Elon Musk and The Algorithm

newsletter Mar 02, 2024

After getting the Elon Musk biography in November, I finally finished it this week! Woohoo.

Say what you will about Elon, but there is no denying his companies continue to change the world.

Zip2, PayPal, Tesla, SpaceX, Neuralink, OpenAI, The Boring Company, and now Twitter/X are all impressive in their own right.

To have one person associated in a founder/CEO role with so many is almost beyond belief.

One interesting lesson from the book is something Elon calls The Algorithm.

Its one of the methods he uses to build revolutionary products and solve challenges on the cutting edge of engineering.

He repeats "The Algorithm" constantly to his teams so that it's become a mantra for how they operate.

And I couldn't help but notice the overlap "The Algorithm" has with what we do in the Salesforce space.

There are five steps:

  1. Question every requirement, then make the requirements less dumb
  2. Delete any part or process you can
  3. Simplify and Optimize
  4. Accelerate Cycle Time
  5. Automate 

1. Question every requirement, then make the requirement less dumb

 "Requirements from smart people are the most dangerous, because people are less likely to question them."

As Salesforce professionals, gathering requirements is a signficant portion of our job.

This step highlights the fact that we are not order takers (a trap I've fallen into more times than I can count). 

We're builders, architects, and visionaries. 

A new requirement from a business is likely flawed in some way. 

Our job is to find out what the business really needs instead of what they're asking for.

Done correctly, this builds trust.

2. Delete any part or process you can

This represents a bias for substracting rather than adding.

Less is more. Both with newly built features, and processes that have been in place a while.

If something can be deleted and Salesforce is still in good order, then the value of that thing is very small, perhaps even negative.

Proactively deleting unnecessary process steps, unneeded fields, old objects, old dashboards, unused reports, deprecated automation, etc. will keep your Salesforce environment clean.

Subtraction prevents technical debt.

"You may have to add back later. If you don't end up adding back 10% of the things you're deleting, then you didn't delete enough"

3. Simplify and Optimize

"A common mistake is to simplify and optimize a part or process that should not exist."

Elon stressed that step 3 must be done only after you follow step 2. 

Only once you've deleted everything you can do you want to focus on optimization.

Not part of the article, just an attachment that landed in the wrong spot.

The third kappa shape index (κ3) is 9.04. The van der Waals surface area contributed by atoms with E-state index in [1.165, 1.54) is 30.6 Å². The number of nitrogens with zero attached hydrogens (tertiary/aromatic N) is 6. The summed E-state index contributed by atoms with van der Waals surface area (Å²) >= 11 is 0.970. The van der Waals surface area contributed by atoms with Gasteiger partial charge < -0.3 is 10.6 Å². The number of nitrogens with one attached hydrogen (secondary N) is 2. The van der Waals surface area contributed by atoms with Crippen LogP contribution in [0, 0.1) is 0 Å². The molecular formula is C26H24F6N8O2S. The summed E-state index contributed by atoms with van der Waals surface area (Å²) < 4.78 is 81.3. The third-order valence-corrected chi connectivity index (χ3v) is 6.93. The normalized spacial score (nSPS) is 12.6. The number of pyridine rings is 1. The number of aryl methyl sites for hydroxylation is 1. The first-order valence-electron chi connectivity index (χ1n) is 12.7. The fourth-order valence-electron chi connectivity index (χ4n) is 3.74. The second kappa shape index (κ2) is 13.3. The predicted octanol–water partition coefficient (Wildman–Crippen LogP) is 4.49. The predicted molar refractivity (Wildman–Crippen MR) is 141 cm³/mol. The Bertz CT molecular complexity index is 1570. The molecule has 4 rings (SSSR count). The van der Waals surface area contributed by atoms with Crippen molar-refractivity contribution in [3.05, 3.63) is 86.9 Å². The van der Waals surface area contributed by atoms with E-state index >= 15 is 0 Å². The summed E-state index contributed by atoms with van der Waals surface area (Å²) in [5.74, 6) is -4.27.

Simplifying navigation, reducing the steps in common processes, and removing any and all "extra clicks" from the tasks your end users perform in Salesforce will make them love you.

Steps 2 and 3 go hand in hand with two famous questions from Harvey Firestone:

"Is it necessary?

"Can it be simplified?"

In my own career I'm guilty of building more and more new things, without ever returning to check on the how things I previously built were working.

I just get so excited to build new stuff!

This step is a good reminder to go back once in a while to do a performance tune up.

4. Accelerate Cycle Time

"Cycle time is a measure used in manufacturing and business processes to quantify the total time it takes to complete a single cycle of an operation. This includes the time from the start of a process or production step to its completion." - ChatGPT

This boils down to move faster.

This can be done in two ways:

  • By improving how quickly you are able to build new features yourself
  • By improving how quickly your end users can complete their own tasks

In both cases the cycle time of your company improves.

5. Automate

"This comes last. Only after all the requirements have been questioned, parts and processes deleted, and bugs are shaken out."

How many times have I jumped into building a Salesforce Flow as my first step?

A whole lot of times.

Too often I start with trying to automate.

Step 5 is a reminder that automation is important but only after completing the other four steps.


In summary, The Algorithm offers unique insight into how Elon builds some of the coolest technology on the planet.

And if it works to build rockets, autonomous cars, and brain implants then there's definitely some value to us using it while we build Salesforce.





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